Summer is quickly coming, which means thousands will flock to pools and spas across the country. Unfortunately, many people who swim, soak, and play in these venues, could end up sick.
Although many people are "put off" by one more health warning, the risks of these infections are real, and public education is critical to prevention.
The CDC is working hard to educate the public about the increasing risks of recreational water illnesses, but the media has been slow to report their warnings. Read Recreational Water Illness Prevention and Swimming Pool Operation: Moving Beyond the Basicis by Dr. Michael Beach of the CDC healthy swimming program.
I have been trying to educate people about the risks of all recreational water illnesses (RWIs), especially hot tub infections ever since I contracted Legionnaires disease from a poorly maintained hot tub at a very nice California coastal resort. After I became ill and started researching the problem in our country, I realized there is a very low level of awareness by the general public. As a survivor of this horrible disease, and a registered nurse, I feel an obligation to share what I learned with others. I wish someone would have told me about the risk of hot tubs before I went for my simple little soak.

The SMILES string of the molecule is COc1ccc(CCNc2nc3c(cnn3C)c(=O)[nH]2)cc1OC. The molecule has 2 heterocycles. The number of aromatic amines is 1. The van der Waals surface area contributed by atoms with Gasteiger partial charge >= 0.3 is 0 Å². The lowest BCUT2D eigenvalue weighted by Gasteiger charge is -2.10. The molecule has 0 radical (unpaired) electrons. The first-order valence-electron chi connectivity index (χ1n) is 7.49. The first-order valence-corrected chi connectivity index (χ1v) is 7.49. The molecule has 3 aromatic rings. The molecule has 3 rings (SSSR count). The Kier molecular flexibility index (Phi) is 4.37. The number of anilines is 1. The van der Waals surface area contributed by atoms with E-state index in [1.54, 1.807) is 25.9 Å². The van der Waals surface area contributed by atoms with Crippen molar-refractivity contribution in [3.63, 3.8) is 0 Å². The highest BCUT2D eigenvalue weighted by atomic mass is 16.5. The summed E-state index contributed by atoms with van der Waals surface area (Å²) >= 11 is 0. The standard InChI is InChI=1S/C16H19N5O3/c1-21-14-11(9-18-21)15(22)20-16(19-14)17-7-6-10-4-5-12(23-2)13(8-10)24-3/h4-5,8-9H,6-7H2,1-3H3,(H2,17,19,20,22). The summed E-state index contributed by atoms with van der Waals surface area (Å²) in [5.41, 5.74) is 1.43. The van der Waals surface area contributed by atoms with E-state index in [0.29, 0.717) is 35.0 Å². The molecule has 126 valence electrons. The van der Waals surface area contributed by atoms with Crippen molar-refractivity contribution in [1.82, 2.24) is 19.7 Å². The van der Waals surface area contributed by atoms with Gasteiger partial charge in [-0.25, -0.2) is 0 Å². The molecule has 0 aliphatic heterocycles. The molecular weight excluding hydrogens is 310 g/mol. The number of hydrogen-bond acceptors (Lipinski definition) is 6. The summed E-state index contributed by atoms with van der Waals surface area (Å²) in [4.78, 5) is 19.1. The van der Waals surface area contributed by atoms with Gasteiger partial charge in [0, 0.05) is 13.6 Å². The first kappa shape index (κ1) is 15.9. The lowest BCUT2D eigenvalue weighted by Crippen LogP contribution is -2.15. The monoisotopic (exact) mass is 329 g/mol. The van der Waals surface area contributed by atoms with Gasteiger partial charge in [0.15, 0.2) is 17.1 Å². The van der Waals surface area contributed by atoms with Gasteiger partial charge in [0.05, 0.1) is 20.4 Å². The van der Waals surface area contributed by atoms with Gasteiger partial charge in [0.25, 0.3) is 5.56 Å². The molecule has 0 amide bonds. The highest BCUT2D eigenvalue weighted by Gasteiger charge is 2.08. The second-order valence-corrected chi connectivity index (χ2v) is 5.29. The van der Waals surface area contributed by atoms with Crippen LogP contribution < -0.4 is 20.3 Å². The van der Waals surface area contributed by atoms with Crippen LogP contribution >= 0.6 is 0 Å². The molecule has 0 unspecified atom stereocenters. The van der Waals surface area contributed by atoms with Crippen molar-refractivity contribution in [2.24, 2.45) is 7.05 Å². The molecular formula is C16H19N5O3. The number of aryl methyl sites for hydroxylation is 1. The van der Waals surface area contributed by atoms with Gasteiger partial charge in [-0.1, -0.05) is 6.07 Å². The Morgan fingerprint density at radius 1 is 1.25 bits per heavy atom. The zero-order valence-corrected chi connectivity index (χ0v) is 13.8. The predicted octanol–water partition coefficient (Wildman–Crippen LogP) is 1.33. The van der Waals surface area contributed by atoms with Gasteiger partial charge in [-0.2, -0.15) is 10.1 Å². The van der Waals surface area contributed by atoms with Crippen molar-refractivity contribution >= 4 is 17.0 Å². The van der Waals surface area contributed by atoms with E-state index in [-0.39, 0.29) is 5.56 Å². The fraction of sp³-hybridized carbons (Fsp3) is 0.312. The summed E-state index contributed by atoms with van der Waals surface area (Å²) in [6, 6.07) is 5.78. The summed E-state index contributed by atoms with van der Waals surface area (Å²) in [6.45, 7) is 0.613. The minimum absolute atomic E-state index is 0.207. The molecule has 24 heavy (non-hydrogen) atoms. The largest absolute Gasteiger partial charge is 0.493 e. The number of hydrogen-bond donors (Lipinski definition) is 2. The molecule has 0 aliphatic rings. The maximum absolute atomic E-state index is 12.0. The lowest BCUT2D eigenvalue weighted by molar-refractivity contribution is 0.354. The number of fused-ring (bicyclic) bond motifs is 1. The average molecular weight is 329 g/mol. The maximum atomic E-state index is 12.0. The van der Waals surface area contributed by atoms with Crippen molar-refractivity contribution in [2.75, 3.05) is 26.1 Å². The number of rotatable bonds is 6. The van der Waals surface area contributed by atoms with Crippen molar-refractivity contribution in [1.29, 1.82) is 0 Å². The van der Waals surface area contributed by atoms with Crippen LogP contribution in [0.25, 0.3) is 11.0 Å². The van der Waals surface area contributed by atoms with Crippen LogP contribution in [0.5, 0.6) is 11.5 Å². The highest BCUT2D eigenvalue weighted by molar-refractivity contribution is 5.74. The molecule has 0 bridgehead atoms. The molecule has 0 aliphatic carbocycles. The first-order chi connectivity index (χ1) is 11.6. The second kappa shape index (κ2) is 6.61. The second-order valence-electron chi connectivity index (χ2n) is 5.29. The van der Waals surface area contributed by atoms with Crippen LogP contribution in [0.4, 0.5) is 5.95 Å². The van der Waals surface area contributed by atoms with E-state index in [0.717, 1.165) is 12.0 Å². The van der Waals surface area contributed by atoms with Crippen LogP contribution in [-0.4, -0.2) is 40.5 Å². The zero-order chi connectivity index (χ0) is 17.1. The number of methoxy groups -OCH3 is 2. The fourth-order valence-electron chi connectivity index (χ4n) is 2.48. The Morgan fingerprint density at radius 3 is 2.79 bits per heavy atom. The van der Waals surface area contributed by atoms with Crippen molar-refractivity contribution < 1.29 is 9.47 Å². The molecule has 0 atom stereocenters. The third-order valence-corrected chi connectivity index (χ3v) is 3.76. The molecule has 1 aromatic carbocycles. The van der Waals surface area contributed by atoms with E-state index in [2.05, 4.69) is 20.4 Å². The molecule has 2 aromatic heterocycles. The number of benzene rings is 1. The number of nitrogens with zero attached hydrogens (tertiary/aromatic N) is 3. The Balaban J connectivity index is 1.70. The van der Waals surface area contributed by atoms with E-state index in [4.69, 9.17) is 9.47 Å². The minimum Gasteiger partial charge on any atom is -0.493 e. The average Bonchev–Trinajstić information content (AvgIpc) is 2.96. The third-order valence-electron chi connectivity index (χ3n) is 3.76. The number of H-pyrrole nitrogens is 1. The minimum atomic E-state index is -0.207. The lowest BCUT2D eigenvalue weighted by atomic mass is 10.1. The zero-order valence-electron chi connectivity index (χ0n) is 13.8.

But pools can be sources of RWIs as well. Cryptosporidium outbreaks are on the rise in our country. This parasite is resistant to chlorine and spread when people with the illness go swimming. Last year, Utah alone had 1900 cases. If you or your children have diarrhea - DON"T GET IN THE POOL!
The following story outlines the challenges and pitfalls that can occur in pool and spa maintenance, public education, and public health department management of RWIs.
Consumers need to educate themselves about all RWIs to keep their families and others safe this swimming season. The CDC recommends testing the chlorine and pH yourself to help REDUCE (you cannot eliminate) your risk.
See the CDC's healthy swimming website for more information